Extreme Snowfall Events

Contributions of extreme snowfall events to interannual snowfall variability

Heavy snowfall events may be the delight of skiers and snowboarders, but what do they mean for water resource managers?

We found that the single largest 3-day snowfall event each year contributes 6-35% of total annual snowfall at SNOTEL stations in the western United States (Lute and Abatzoglou, 2014). Considering that water availability in most of the West is contingent on snowmelt, the presence or absence of extreme snowfall events in a given year can mean the difference between a water surplus year and a drought year, respectively. Furthermore, these events were found to be pivotal in shaping the year-to-year variability in annual snowfall totals: the top decile of 3-day snowfall events accounts for more than 70% of interannual snowfall variability at SNOTEL sites.  Extreme snowfall events were correlated with the phase of the El Nino Southern Oscillation, suggesting the potential to forecast the probability of these events months in advance.

extremes_var

a) percent contributions of the largest yearly events to annual snowfall totals and b) correlation (R2) across years between total snowfall from the top decile events and annual snowfall totals

Projected changes in extreme snowfall events

How will extreme snowfall events change with climate change?

While we have some idea of what changes to expect in extreme precipitation, very little study has been devoted to changes in extreme snowfall events. These events typically occur at near freezing temperatures, making them especially vulnerable to warming and introducing the possibility of heavy winter rain events. Using global climate model projections downscaled to western U.S. SNOTEL stations, we found that snowfall extremes are projected to decline less than small to moderate snowfall events and may even increase in size in the coldest regions (Lute et al., 2015).  A warmer atmosphere can hold more water vapor, allowing larger snowfall events, especially in really cold areas. Given projected large decreases in total snowfall, this means that extreme snowfall events will contribute an even larger portion of total snowfall than they did historically.  Fewer snow days and greater contributions from heavy events will help to increase year-to-year variability in annual snowfall.  More frequent low snowfall years combined with increased year-to-year snowfall variability will present significant challenges to water management.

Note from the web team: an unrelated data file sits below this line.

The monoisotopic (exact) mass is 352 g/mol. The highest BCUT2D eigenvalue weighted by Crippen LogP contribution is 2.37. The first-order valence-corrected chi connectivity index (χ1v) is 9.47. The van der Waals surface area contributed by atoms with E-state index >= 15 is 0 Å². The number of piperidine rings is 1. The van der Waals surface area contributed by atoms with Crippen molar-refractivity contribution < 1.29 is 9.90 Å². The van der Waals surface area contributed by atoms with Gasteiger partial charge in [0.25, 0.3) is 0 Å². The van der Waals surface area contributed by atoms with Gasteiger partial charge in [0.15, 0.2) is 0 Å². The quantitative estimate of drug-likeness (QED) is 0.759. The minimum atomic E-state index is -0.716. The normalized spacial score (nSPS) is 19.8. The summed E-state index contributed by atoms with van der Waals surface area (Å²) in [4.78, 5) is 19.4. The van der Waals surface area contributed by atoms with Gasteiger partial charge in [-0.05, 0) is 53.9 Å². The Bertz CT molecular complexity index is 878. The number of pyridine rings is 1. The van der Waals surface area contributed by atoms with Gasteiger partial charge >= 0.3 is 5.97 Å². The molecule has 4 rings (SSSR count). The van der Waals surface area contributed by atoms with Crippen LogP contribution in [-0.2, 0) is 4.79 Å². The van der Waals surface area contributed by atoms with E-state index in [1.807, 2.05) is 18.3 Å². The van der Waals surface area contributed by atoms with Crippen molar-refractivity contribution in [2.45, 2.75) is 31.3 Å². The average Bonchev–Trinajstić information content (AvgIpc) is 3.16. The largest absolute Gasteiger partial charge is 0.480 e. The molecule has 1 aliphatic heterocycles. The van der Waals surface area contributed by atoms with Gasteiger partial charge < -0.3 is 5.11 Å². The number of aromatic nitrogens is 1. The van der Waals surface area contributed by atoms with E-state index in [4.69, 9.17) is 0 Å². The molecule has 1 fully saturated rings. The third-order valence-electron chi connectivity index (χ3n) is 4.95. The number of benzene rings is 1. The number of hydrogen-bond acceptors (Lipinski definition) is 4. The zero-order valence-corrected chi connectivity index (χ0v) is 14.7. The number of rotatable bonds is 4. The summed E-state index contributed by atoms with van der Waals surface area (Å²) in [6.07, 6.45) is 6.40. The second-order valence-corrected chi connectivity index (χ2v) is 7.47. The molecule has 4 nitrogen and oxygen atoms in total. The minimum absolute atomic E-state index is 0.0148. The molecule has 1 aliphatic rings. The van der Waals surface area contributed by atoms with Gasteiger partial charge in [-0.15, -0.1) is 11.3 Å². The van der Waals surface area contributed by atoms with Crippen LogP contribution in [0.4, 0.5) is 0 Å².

MATLAB Handle Graphics

Projected percent changes in the average size of top decile snowfall events between historical and mid-21st century time periods

For an application of this research see:

The snowfall and extreme event probabilistic analysis tool